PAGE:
nep-ltv New Economics Papers
on Unemployment, Inequality and Poverty
Issue of 2017‒03‒12
five papers chosen by
Maximo Rossi
Universidad de la República

  1. Sources of the Union Wage Gap: Results from High-Dimensional Fixed Effects Regression Models By Addison, John T.; Portugal, Pedro; Vilares, Hugo
  2. Origins of happiness By Andrew Clark; Sarah Flèche; Richard Layard; Nattavudh Powdthavee; George Ward
  3. On the Measurement of Long-Run Income Inequality: Empirical Evidence from Norway, 1875-2013 By Aaberge, Rolf; Atkinson, Tony; Modalsli, Jorgen Heibo
  4. The Dynamics of Gender Earnings Differentials: Evidence from Establishment Data By Erling Barth; Sari Pekkala Kerr; Claudia Olivetti
  5. Accounting for Wealth Inequality Dynamics: Methods, Estimates and Simulations for France (1800-2014) By Garbinti, Bertrand; Goupille-Lebret, Jonathan; Piketty, Thomas

  1. By: Addison, John T.; Portugal, Pedro; Vilares, Hugo
    Abstract: We estimate the impact of union density on wages using Portuguese matched employer-employee-contract data, extending Gelbach’s (2016) omitted variable bias decomposition procedure to obtain the contribution of worker, firm, and job-title heterogeneity to the union wage premium. The principal result is the dominance of the firm fixed effect: the allocation of workers among firms with different wage policies. For their part, the unobserved skills of union workers have only a modest impact on wages. In turn, job titles reflect the average contract in the collective agreement, while the wage cushion offers firms a margin of flexibility, partially undoing increases in the bargained wage. Finally, there is little to suggest that the union wage gap is influenced by improved match quality.
    Keywords: union density,union wage gap,total compensation,bargained wages,wage cushion,wage supplements,worker/firm/job-title fixed effects,Gelbach decomposition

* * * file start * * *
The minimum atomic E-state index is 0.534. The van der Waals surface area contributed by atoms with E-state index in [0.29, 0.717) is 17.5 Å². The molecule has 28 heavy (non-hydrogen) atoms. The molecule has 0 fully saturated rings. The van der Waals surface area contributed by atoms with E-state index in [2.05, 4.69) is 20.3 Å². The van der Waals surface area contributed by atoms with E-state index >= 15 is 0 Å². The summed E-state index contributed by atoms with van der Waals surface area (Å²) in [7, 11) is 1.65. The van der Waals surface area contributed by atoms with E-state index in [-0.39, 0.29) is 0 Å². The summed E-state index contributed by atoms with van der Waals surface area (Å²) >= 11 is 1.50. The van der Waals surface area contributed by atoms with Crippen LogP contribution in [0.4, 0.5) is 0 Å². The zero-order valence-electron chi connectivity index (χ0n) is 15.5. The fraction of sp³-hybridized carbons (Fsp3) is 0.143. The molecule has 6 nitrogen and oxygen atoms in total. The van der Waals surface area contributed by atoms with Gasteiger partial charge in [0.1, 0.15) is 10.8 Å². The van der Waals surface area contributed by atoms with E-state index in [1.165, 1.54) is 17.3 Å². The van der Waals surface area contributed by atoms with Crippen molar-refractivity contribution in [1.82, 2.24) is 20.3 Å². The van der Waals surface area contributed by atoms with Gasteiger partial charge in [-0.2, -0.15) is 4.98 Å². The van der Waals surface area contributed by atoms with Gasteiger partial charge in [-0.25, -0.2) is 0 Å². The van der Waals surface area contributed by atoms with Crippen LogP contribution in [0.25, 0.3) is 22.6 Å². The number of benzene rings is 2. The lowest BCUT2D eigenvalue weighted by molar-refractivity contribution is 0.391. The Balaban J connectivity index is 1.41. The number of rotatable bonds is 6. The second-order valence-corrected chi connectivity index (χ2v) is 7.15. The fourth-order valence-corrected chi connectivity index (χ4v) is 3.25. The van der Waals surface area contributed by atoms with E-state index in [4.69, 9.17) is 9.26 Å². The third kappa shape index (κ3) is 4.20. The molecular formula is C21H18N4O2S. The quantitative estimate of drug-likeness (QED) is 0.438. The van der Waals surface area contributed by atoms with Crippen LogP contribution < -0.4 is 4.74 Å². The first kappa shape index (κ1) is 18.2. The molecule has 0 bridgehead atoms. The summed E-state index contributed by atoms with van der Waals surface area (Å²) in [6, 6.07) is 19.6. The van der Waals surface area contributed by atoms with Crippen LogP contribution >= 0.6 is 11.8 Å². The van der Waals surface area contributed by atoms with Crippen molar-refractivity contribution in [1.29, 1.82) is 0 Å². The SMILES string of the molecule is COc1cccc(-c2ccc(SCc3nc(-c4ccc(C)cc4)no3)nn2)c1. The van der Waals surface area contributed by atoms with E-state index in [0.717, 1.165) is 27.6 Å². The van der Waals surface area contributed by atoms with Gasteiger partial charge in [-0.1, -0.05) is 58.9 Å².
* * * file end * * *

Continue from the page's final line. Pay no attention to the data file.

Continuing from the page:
JEL: J31 J33 J41 J51 J52
    Date: 2017
  2. By: Andrew Clark; Sarah Flèche; Richard Layard; Nattavudh Powdthavee; George Ward
    Abstract: Understanding the key determinants of people's life satisfaction makes it possible to suggest policies for how best to reduce misery and promote wellbeing. A forthcoming book by Richard Layard and colleagues discusses evidence on the origins of happiness in survey data from Australia, Germany, the UK and the United States.
    Keywords: happiness, wellbeing, government, mental health
    Date: 2017–03
  3. By: Aaberge, Rolf (Statistics Norway); Atkinson, Tony (Nuffield College, Oxford); Modalsli, Jorgen Heibo (Statistics Norway)
    Abstract: In seeking to understand inequality today, a great deal can be learned from history. However, there are few countries for which the long-run development of income inequality has been charted. Many countries have records of incomes, taxes and social support. This paper presents a new methodology constructing income inequality indices from such data. The methodology is applied to Norway, for which rich historical data sources exist. Taking careful account of the definition of income and population and the availability of micro data starting in 1967, an upper and lower bound for the pre-tax income Gini coefficient is produced.
    Keywords: income, inequality, distribution, Norway, long-run changes
    JEL: D31 D63 N33 N34
    Date: 2017–02
  4. By: Erling Barth (Institute for Social Research, Oslo; NBER); Sari Pekkala Kerr (Wellesley College); Claudia Olivetti (Boston College; NBER)
    Keywords: earnings, gender differentials, earnings inequality
    Date: 2017–02–28
  5. By: Garbinti, Bertrand; Goupille-Lebret, Jonathan; Piketty, Thomas
    Abstract: This paper combines different sources and methods (income tax data, inheritance registers, national accounts, wealth surveys) in order to deliver consistent, unified wealth distribution series by percentiles for France over the 1800-2014 period, with detailed breakdowns by age, gender, income and assets over the 1970-2014 sub-period. We find a large decline of the top 10% wealth share from the 1910s to the 1980s (from 80-90% of total wealth during the 19th century up until World War 1, down to 50-60% in the 1980s), mostly to the benefit of the middle 40% of the distribution (the bottom 50% wealth share is always less than 10%). Since the 1980s-90s, we observe a moderate rise of wealth concentration, with large fluctuations due to asset price movements. In effect, rising inequality in saving rates and rates of return pushes toward rising wealth concentration, in spite of the contradictory effect of housing prices. We develop a simple simulation model highlighting how the combination of unequal saving rates, rates of return and labor earnings leads to large multiplicative effects and high steady-state wealth concentration. Small changes in the key parameters appear to matter a lot for long-run inequality. We discuss the conditions under which rising concentration is likely to continue in the coming decades.
    Keywords: saving rate; steady-state; Wealth Inequality
    JEL: D31 E21 N34
    Date: 2017–02

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